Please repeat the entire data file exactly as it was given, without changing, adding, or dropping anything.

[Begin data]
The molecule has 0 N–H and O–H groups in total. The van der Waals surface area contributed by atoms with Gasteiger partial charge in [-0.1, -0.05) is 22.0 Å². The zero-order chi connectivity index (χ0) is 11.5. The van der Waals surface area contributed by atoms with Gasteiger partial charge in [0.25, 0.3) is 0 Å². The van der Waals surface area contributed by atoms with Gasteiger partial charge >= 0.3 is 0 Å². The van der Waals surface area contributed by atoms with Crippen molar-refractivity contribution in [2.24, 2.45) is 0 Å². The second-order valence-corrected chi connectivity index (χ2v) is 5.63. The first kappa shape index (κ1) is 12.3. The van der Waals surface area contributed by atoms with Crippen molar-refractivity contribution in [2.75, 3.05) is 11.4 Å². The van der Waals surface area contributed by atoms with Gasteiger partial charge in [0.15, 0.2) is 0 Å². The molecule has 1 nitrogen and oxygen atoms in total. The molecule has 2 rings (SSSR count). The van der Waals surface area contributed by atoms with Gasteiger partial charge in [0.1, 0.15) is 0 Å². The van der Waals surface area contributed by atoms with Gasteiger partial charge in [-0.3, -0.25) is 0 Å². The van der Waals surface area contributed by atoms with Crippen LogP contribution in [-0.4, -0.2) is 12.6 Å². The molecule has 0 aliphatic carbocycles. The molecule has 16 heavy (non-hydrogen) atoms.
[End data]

The molecule has 0 N–H and O–H groups in total. The van der Waals surface area contributed by atoms with Gasteiger partial charge in [-0.1, -0.05) is 22.0 Å². The zero-order chi connectivity index (χ0) is 11.5. The van der Waals surface area contributed by atoms with Gasteiger partial charge in [0.25, 0.3) is 0 Å². The van der Waals surface area contributed by atoms with Gasteiger partial charge >= 0.3 is 0 Å². The van der Waals surface area contributed by atoms with Crippen molar-refractivity contribution in [2.24, 2.45) is 0 Å². The second-order valence-corrected chi connectivity index (χ2v) is 5.63. The first kappa shape index (κ1) is 12.3. The van der Waals surface area contributed by atoms with Crippen molar-refractivity contribution in [2.75, 3.05) is 11.4 Å². The van der Waals surface area contributed by atoms with Gasteiger partial charge in [0.15, 0.2) is 0 Å². The molecule has 1 nitrogen and oxygen atoms in total. The molecule has 2 rings (SSSR count). The van der Waals surface area contributed by atoms with Gasteiger partial charge in [0.1, 0.15) is 0 Å². The van der Waals surface area contributed by atoms with Gasteiger partial charge in [-0.3, -0.25) is 0 Å². The van der Waals surface area contributed by atoms with Crippen LogP contribution in [-0.4, -0.2) is 12.6 Å². The molecule has 0 aliphatic carbocycles. The molecule has 16 heavy (non-hydrogen) atoms.